The Seat

Previously, I had the Alps Grand Slam Turkey Vest and the reason I ultimately sold that vest was due to the weight of the vest and the seat design. Often times a Pine Tree would have a mound of dirt at the base of a tree that would infringe on the capabilities of the the kickstand to kick out which would allow me to sit comfortably. After the last two seasons I can honestly say that the Alps Impact does not suffer from this design flaw. You can sit on all types of terrain with this design which is important when facing multiple environments as you travel across the United States to chase these birds. This seat is also very comfortable which is needed when you have no other choice but to wait out a stubborn longbeard. There is a design flaw to this seat. In order for you to sit in the seat you have to unbuckle the vest first, then pull the seat down to sit in it. Most vest designs have the flip down seat on the outside which allows or a quicker deployment. This design flaw I do not see as that big of a deal due to the fact that I like to unbuckle my vest before I sit down anyways. The reason is if I need to slip out of the vest to take a weird shot angle I can do so. Many times the turkey does not follow the script that we want and the ability to shed my vest and move quickly is more important than have a seat that flips down quickly. I should note that when I say more quickly I am talking a couple of seconds difference.


The Downside

The only downside to this vest that I can think of is the way the vest rides on your body. In my experience virtually all vests on the market suffer from this. This vest design causes all the weight of the vest to ride on your shoulders. If you are spending twelve hours a day in a vest in late May in search of a lonesome longbeard your shoulders are going to be worn out. In mid to late May I am often traveling from state to state chasing the Super Slam which makes for long days of sunrise to sunset hunting and that is when this problem arises. With that being said I have yet to find a company that has fixed this problem, so it is a flaw that I just have to deal with for the time being. All in all I cannot really say there is any other problems with this vest.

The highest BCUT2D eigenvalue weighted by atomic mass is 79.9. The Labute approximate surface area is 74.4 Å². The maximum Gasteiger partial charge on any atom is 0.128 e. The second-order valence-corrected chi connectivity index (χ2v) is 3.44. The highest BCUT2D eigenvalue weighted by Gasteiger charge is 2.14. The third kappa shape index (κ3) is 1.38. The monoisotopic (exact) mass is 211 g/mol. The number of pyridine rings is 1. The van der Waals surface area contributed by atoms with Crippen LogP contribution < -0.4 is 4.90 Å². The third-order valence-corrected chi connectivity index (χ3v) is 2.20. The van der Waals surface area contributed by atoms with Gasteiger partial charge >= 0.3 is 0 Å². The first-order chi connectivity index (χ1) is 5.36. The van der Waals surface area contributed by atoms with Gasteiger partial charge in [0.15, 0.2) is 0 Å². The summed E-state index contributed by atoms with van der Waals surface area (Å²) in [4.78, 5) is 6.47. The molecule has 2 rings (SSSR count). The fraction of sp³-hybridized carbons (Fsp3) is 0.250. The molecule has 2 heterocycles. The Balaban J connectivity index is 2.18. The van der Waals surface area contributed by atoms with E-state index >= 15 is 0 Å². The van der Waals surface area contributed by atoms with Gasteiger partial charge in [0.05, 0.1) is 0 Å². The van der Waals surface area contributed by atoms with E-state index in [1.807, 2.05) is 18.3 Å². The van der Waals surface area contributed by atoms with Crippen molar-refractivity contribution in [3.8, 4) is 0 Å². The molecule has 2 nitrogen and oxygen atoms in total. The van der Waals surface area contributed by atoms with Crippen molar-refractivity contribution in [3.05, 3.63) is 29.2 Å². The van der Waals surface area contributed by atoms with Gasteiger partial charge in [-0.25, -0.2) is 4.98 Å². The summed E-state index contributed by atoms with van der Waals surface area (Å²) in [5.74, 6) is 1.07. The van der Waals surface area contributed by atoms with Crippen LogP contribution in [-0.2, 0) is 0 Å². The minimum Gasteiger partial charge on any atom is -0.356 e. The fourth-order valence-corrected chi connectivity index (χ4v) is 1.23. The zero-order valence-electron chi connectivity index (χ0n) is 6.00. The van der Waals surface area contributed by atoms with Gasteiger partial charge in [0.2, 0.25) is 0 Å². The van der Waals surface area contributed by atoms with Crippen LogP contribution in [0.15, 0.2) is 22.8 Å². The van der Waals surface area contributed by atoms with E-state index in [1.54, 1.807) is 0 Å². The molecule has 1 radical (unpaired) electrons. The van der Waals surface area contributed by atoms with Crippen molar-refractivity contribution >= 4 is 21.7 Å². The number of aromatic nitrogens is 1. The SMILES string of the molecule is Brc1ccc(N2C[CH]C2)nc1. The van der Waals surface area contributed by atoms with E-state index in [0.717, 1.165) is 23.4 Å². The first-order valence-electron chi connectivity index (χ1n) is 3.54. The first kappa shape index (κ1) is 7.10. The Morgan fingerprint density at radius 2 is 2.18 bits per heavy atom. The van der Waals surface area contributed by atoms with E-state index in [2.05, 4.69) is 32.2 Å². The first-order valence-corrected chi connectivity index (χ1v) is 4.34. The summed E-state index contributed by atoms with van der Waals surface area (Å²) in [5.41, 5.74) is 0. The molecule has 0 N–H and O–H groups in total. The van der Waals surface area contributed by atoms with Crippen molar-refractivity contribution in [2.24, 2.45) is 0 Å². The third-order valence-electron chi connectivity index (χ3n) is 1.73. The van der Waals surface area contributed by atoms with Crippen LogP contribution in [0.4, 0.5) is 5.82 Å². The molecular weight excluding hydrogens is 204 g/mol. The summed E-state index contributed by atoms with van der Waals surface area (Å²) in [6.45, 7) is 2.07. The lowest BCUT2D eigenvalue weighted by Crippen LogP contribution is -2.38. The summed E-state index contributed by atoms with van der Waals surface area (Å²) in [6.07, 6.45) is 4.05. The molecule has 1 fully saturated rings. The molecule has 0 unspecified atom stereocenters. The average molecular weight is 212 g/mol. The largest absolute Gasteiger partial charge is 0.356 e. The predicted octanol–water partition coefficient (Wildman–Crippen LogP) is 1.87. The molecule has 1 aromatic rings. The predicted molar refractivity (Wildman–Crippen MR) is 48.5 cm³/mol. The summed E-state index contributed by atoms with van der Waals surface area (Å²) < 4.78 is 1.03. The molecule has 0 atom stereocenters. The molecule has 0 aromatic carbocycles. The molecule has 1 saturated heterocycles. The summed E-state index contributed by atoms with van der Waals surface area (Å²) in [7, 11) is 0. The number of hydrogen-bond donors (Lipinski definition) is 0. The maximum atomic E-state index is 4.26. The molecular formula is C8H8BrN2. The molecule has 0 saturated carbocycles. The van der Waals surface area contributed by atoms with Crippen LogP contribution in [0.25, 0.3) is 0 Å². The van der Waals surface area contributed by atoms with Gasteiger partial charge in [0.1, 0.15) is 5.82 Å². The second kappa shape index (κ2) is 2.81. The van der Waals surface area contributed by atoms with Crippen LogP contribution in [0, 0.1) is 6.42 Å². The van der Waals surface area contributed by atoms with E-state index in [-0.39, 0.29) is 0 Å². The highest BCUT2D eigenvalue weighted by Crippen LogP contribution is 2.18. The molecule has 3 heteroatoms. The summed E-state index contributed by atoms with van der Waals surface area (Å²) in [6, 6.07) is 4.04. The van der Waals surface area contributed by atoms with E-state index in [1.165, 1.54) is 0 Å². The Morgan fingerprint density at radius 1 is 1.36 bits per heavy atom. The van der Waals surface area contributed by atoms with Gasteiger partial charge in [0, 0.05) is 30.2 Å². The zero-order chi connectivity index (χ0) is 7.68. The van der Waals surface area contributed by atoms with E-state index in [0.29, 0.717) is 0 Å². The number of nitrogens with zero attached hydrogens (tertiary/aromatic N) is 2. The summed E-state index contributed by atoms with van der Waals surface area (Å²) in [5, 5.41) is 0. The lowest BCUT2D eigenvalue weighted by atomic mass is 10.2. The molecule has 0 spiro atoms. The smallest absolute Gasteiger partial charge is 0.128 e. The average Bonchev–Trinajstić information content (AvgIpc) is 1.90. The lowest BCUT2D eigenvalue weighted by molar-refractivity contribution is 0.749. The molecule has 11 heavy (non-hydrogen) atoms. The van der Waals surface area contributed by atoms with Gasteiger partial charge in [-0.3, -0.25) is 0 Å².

The Alps Impact Turkey Vest is one of the best vest designs I have seen on the market today. The pockets and compartments gives ample room to fit all the items you need for the woods and allows for personal customization. The seat is truly phenomenal, I am sure there can be improvements made to it in the future, but as I see it there is no real need. In the spring, I can keep this vest in my truck and be confident that I have everything I need in one spot. The only true downside to this vest is that the weight of the vest rides on yours shoulders which can be a nuisance, but every vest seems to suffer from this problem so there is no real cure for this. If you are a run n' gun hunter, like me, I do not think you can go wrong with the Alps Impact Turkey Vest.